You can't beat the market, so stop trying
(MoneyWatch) I have been fielding a lot of questions lately about purchasing individual stocks in retirement accounts. While the allure of finding the "next big company" can be compelling, how many investors have the knowledge, time and energy to devote to building and maintaining a portfolio of individual stocks? In my experience, very few. And more importantly, the odds of success are against them. Numerous studies have found that beating the market is hard ... really hard!
To see just how difficult it can be, look no further than mutual fund professionals, who are supposed to have the skills, staff and connections necessary to beat the relevant stock indexes against which they are compared. While about half of fund managers best their indexes (before fees) in any given year, very few do so consistently.
Part of manager underperformance can be explained by the annual fees involved in actively managed funds. These include management, administrative and distribution (or 12(b)-1) fees, and commissions or "loads," all of which can add 2 to 3 percent in costs. Fees are an enormous drag on long-term performance, which is why I recommend that you stick to low-cost index funds.
Even without the fees, beating the market is still difficult. Charles D. Ellis, a consultant to large institutional investors, discussed the challenge his profession faces in a recent article in the Financial Analysts Journal called "The Winner's Game". He noted that, "Most investors are not beating the market; the market is beating them. ... And it's much, much harder to beat the market after costs and fees." Ellis found that the percentage of mutual fund managers who lag their relative index, after fees, is 60 percent in any one year, 70 percent over 10 years and 80 percent over 20 years. The numbers speak for themselves: only one in five managers beats the index over the long run!
Ellis is a consummate insider of the investment management business, which is why we should pay attention when he practically begs his colleagues to stop selling the fallacy of beating the market. "[W]e continue selling what most of us have not delivered and, realistically, will not deliver: beat-the-market investment performance. Most investors have not yet caught on to the fact that they would be better off if they put most of, if not all, their investments in low-cost index funds or index-matching exchange-traded funds."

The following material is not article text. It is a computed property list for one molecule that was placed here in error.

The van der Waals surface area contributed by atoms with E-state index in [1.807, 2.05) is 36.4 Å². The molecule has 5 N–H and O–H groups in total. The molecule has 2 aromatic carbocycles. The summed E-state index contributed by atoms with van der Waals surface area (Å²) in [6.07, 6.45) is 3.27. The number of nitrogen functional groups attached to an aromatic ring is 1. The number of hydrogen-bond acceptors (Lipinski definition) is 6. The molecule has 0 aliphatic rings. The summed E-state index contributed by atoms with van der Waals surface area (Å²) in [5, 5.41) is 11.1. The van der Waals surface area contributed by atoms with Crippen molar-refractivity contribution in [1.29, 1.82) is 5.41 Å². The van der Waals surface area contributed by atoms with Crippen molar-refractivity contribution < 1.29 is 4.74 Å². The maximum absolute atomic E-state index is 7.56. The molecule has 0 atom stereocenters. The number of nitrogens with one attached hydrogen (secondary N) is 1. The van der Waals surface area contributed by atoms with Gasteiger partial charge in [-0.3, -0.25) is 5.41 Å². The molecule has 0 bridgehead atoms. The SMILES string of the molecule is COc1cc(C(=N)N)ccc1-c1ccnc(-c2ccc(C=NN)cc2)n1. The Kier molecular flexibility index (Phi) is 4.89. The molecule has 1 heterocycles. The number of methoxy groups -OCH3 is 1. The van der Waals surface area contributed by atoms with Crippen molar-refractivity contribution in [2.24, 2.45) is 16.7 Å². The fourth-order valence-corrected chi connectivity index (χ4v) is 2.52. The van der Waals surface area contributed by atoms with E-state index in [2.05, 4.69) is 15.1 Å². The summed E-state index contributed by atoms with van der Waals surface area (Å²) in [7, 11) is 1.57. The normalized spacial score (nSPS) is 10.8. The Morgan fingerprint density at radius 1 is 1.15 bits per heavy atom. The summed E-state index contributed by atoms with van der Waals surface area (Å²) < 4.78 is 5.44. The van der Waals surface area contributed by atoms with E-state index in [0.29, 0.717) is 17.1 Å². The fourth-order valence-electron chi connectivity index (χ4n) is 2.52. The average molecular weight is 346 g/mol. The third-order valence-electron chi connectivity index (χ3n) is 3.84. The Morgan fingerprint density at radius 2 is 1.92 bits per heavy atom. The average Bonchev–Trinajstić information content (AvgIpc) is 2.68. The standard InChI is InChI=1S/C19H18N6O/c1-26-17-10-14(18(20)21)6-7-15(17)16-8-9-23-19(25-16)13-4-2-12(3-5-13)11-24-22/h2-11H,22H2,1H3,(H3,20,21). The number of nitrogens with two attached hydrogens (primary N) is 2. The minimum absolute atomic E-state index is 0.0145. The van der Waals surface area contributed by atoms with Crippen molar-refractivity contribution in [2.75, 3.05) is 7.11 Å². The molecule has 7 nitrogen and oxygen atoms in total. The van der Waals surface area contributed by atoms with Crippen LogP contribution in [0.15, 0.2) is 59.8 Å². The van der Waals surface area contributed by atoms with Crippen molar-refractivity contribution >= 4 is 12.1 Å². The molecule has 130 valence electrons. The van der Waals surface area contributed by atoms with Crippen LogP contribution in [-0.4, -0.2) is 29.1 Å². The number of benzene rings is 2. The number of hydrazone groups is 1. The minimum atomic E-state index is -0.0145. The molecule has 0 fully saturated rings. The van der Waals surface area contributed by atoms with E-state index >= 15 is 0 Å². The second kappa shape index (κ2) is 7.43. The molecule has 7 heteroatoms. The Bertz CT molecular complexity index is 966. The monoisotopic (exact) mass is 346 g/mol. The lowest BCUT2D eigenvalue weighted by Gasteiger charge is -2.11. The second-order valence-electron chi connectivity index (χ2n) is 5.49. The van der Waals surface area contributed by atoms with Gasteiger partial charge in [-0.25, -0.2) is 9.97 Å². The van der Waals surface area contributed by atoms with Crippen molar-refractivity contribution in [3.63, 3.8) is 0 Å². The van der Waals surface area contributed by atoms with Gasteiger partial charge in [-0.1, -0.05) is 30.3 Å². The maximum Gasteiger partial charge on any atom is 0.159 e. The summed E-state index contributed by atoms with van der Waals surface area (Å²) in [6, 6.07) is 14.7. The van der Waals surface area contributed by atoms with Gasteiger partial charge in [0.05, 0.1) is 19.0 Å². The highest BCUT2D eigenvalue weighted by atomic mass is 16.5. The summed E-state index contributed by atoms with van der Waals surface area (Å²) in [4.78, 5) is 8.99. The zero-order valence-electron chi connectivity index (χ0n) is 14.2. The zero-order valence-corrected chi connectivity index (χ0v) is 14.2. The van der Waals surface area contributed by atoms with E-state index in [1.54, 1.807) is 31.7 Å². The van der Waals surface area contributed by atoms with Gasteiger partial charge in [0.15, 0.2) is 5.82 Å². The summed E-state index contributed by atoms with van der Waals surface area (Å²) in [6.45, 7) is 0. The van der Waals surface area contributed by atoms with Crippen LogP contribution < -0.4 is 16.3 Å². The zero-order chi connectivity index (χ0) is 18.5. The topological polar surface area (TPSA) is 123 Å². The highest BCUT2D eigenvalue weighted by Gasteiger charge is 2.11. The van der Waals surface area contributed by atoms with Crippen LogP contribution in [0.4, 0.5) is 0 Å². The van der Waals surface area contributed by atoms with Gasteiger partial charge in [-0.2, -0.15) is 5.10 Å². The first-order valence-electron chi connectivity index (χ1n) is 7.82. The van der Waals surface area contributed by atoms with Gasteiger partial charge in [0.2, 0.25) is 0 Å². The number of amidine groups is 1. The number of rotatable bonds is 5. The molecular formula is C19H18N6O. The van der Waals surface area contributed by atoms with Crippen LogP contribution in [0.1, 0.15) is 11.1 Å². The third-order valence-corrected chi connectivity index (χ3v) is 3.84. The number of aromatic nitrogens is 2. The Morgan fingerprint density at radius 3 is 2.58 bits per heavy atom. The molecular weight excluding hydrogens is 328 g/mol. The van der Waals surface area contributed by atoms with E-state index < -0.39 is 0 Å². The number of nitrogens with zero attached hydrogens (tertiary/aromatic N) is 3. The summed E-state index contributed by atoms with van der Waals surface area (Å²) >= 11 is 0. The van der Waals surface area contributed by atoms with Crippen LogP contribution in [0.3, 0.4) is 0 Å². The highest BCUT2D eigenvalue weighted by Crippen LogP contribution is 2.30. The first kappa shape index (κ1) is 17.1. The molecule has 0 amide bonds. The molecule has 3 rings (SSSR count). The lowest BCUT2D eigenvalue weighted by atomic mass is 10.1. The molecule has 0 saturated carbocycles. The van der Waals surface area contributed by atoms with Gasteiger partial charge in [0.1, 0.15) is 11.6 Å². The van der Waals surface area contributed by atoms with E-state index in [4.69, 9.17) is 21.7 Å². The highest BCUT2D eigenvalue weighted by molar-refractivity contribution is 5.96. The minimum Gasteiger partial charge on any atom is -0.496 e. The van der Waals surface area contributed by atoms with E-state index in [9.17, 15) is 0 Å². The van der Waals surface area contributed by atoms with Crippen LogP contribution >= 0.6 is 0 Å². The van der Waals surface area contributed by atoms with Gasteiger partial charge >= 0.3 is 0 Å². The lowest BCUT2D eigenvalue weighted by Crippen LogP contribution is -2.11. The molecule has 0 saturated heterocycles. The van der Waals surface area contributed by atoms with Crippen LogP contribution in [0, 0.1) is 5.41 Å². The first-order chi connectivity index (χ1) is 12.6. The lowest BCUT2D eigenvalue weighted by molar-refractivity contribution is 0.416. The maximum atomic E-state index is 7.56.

Ellis is not the lone voice on the topic. David Swensen, the chief investment officer at Yale University, advises individual investors to "invest in a well-diversified portfolio of low-cost index funds." And even the Oracle of Omaha, Warren Buffett, has said that the best bet for an individual investor "is to just buy a low-cost index fund and keep buying it regularly over time. ... If you have 2 percent a year of your funds being eaten up by fees, you're going to have a hard time matching an index fund in my view."
Here's the funny thing: I have explained the poor odds and recited these quotes to clients, and yet many of them still believe that they can identify and grow rich from the next Apple or Google stock. While optimism can be a wonderful thing in life, it may be better to be objective when it comes to investing. Academic data suggests that even when there are cases of investors beating the market, the outperformance is a result of good luck. Good luck is nothing to sneeze at, but relying on it as a retirement strategy is unwise.
If I haven't yet convinced you to avoid individual stocks, then make sure that you limit your downside risk. The best way to do so is to keep your individual stocks to a small portion of your overall portfolio -- say five percent of your total invested assets. This way, stock picking can be an enjoyable hobby and an interesting intellectual diversion, but not something that could decimate your savings and retirement funds.
Distributed by Tribune Media Services, Inc.
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